Thursday

May 6, 2004

Rearview Mirror

by Robert Morgan

THURSDAY, 6 MAY, 2004
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Poem: "Rearview Mirror," by Robert Morgan, from The Strange Attractor: New and Selected Poems. © Louisiana State University Press. Reprinted with permission.

Rearview Mirror

This little pool in the air is
not a spring but sink into which
trees and highway, bank and fields are
sipped away to minuteness. All
split on the present then merge in
stretched perspective, radiant in
reverse, the wide world guttering
back to one lit point, as our way
weeps away to the horizon
in this eye where the past flies ahead.


Literary and Historical Notes:

It's the birthday of the man who wrote The Phantom of the Opera, Gaston Leroux, born in Paris (1868). He started out as a reporter for a Paris newspaper, covering events in Europe, Russia, Asia, and Africa. But what he really wanted to be was a novelist, and by 1903 he had started writing novels in his spare time. Eight years later, he published the book that everyone remembers him for today—The Phantom of the Opera (1911). He was inspired to write the novel after taking a tour of the basement of the Paris opera house, a maze of corridors and cellars that was used as a prison during the Franco-Prussian War.


It's the birthday of Orson Welles, born in Kenosha, Wisconsin (1915). He was a child prodigy. He started reading Shakespeare when he was three years old, and he had a role in Madame Butterfly the same year. While he was still in high school, he co-authored a textbook on Shakespeare that sold twenty thousand copies.

By the time he was sixteen he had been accepted to Harvard, but instead of going there he went off to Ireland, bought a donkey and a cart, and traveled around the country painting. When he got to Dublin he was completely out of money; he later said, "I guess I could have gotten an honest job, as a dishwasher or a gardener, but I became an actor." He posed as a professional actor from New York to get a job at the Gate Theatre in Dublin, and it was there that he made his acting debut, at the age of sixteen.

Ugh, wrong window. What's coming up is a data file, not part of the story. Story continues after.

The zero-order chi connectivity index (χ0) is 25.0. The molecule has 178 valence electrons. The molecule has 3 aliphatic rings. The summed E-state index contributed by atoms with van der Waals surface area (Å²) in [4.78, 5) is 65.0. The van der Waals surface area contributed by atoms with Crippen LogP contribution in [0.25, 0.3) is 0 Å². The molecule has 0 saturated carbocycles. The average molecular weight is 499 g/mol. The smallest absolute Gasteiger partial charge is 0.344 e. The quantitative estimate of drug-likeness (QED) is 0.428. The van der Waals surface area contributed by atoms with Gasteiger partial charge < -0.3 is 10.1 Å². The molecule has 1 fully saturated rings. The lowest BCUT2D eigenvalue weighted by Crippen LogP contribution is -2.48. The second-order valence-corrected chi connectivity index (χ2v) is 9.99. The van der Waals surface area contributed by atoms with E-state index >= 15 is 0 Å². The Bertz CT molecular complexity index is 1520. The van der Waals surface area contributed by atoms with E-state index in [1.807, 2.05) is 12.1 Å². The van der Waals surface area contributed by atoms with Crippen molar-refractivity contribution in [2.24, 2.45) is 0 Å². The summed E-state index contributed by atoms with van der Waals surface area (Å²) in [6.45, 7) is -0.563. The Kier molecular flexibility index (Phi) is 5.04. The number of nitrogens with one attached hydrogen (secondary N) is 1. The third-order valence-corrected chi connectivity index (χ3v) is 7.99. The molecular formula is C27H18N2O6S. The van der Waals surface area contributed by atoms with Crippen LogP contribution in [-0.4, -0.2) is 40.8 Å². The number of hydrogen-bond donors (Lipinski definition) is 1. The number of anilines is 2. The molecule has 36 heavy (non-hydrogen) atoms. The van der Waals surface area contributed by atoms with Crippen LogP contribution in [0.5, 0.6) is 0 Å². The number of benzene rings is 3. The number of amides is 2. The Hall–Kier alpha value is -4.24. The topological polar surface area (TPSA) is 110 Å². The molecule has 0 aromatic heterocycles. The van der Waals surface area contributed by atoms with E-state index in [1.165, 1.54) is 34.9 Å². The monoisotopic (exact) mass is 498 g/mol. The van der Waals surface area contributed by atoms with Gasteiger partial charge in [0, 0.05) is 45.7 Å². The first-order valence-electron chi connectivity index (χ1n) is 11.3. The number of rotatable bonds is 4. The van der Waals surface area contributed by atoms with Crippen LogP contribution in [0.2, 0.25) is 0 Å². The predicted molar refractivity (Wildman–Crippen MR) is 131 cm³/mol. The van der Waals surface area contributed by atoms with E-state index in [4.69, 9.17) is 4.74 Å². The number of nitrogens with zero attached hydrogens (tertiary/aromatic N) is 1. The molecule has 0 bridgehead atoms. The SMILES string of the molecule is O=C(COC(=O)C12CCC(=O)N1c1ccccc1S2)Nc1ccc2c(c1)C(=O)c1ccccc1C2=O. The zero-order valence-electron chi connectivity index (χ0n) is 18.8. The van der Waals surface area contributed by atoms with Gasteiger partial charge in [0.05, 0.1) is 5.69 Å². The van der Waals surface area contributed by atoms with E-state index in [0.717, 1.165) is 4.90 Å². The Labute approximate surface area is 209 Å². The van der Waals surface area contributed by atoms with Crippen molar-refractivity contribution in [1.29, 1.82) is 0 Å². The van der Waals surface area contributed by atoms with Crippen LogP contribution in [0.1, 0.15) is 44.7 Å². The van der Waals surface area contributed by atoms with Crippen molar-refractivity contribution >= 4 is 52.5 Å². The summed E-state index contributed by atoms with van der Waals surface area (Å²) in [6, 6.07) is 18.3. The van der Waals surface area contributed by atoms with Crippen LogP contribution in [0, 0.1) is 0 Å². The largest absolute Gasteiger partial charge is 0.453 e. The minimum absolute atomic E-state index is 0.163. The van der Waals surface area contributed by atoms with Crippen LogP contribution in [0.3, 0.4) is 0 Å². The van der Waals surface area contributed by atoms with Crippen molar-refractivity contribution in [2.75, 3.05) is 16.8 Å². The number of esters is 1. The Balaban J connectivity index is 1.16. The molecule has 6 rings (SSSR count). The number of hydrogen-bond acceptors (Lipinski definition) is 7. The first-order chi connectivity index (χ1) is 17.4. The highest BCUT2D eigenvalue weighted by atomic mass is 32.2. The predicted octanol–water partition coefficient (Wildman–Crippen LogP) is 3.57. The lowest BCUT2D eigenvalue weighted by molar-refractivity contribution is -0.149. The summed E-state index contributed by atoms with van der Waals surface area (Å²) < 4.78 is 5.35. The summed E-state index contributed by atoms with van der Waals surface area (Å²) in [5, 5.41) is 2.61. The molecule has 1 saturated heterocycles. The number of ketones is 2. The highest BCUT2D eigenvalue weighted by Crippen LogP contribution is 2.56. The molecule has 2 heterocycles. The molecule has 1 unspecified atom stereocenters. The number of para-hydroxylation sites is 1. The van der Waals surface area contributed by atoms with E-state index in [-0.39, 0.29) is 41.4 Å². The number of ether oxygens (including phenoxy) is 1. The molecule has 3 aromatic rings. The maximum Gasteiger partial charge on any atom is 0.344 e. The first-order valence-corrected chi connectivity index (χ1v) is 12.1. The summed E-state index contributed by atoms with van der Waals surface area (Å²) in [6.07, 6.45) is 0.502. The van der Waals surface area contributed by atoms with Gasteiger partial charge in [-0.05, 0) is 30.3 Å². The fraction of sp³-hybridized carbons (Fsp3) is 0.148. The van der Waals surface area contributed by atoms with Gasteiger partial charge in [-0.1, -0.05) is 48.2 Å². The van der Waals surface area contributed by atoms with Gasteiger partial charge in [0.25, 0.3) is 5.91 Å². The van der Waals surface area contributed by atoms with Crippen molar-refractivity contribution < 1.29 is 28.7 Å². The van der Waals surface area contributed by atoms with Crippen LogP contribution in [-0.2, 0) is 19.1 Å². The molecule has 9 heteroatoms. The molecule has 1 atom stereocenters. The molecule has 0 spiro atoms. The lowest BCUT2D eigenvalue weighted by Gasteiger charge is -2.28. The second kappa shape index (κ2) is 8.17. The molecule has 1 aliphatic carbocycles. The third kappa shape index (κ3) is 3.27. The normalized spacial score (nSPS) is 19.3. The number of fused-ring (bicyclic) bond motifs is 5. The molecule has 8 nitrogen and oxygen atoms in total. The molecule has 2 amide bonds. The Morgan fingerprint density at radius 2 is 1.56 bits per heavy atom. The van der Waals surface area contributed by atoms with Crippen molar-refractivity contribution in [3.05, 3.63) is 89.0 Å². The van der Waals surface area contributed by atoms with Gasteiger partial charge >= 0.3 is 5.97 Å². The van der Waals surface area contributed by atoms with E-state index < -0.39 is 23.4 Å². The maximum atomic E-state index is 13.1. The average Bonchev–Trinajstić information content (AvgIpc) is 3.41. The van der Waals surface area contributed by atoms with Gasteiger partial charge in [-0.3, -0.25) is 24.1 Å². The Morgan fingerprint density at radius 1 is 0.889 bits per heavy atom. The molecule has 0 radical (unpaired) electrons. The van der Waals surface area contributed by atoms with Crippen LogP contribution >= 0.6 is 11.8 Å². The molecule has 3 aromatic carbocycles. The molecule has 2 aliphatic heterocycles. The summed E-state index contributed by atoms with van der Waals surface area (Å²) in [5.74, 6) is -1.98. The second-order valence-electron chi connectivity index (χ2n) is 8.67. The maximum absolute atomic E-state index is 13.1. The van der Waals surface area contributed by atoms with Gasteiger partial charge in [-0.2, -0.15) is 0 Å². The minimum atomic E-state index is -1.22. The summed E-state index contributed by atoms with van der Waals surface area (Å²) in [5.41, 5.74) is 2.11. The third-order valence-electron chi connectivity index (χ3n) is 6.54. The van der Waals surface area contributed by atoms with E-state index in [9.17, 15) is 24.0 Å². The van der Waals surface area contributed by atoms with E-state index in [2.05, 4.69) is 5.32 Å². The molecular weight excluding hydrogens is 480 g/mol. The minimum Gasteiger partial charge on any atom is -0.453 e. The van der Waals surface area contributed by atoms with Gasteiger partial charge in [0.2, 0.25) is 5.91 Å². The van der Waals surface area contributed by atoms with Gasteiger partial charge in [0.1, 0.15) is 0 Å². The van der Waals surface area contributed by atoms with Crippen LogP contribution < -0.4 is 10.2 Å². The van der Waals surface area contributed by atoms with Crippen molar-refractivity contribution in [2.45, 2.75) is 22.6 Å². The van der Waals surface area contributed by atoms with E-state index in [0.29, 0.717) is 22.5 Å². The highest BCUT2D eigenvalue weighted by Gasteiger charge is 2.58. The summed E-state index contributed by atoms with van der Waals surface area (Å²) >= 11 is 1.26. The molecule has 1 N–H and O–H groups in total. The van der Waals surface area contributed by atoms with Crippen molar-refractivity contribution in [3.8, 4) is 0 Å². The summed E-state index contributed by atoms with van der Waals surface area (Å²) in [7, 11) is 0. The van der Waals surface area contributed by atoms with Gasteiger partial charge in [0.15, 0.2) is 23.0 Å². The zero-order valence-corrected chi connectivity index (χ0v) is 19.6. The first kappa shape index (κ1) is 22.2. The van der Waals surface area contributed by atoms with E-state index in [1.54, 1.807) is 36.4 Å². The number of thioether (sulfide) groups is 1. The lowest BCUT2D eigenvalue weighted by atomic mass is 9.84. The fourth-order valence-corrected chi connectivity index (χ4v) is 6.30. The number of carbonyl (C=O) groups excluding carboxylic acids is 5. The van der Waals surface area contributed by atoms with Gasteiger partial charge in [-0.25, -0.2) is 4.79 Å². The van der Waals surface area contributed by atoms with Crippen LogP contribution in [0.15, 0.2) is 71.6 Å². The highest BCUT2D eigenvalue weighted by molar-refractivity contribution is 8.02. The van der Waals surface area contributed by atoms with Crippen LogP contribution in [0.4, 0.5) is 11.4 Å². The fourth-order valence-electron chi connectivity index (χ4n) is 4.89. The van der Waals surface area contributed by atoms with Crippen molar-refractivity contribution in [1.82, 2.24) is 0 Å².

Nine years later, he made his most famous movie, Citizen Kane (1941). It was based on the life of publisher William Randolph Hearst, and Hearst was so offended by it that he threatened to sue. As a result, many theaters in America didn't play it, and even though critics loved it, it didn't do very well at the box office.

Welles said, "The essential is to excite the spectators. If that means playing Hamlet on a flying trapeze or in an aquarium, you do it."


It's the birthday of Sigmund Freud, born in Freiberg, Moravia (now Pribor, Czech Republic) (1856). He's the founder of psychoanalysis, and the author of the classic psychology books The Interpretation of Dreams (1900) and Three Essays on Sexuality (1905).

He was the first person to argue that the unconscious mind is just as important as the conscious mind. His basic idea was that we all go through life with various unconscious drives, and that it's the struggle of these drives against each other and against our conscious desires that determines how we act. He said that the unconscious mind is filled with fears and desires that are repressed by the conscious mind. This idea caused a big controversy in the nineteenth century, because most scientists assumed that people had total control over their thoughts and actions. In effect, Freud said that we don't really know ourselves.

A lot of Freud's ideas had to do with sex. One of his most important theories is that every boy is born with an Oedipus complex—he's sexually attracted to his mother and hates his father, and since these feelings aren't socially acceptable, they're repressed into the unconscious. As we grow older, erotic desire, or Eros, becomes the single most important force in our lives. It's responsible not only for sexual attraction, but also for everything we do that's creative and constructive.

In one of his last essays, "Civilization and Its Discontents," Freud argued that the basic human desires that everyone has are dangerous to organized society, which exists partly to repress those desires. He wrote, "The liberty of the individual is no gift of civilization. It was greatest before there was any civilization."

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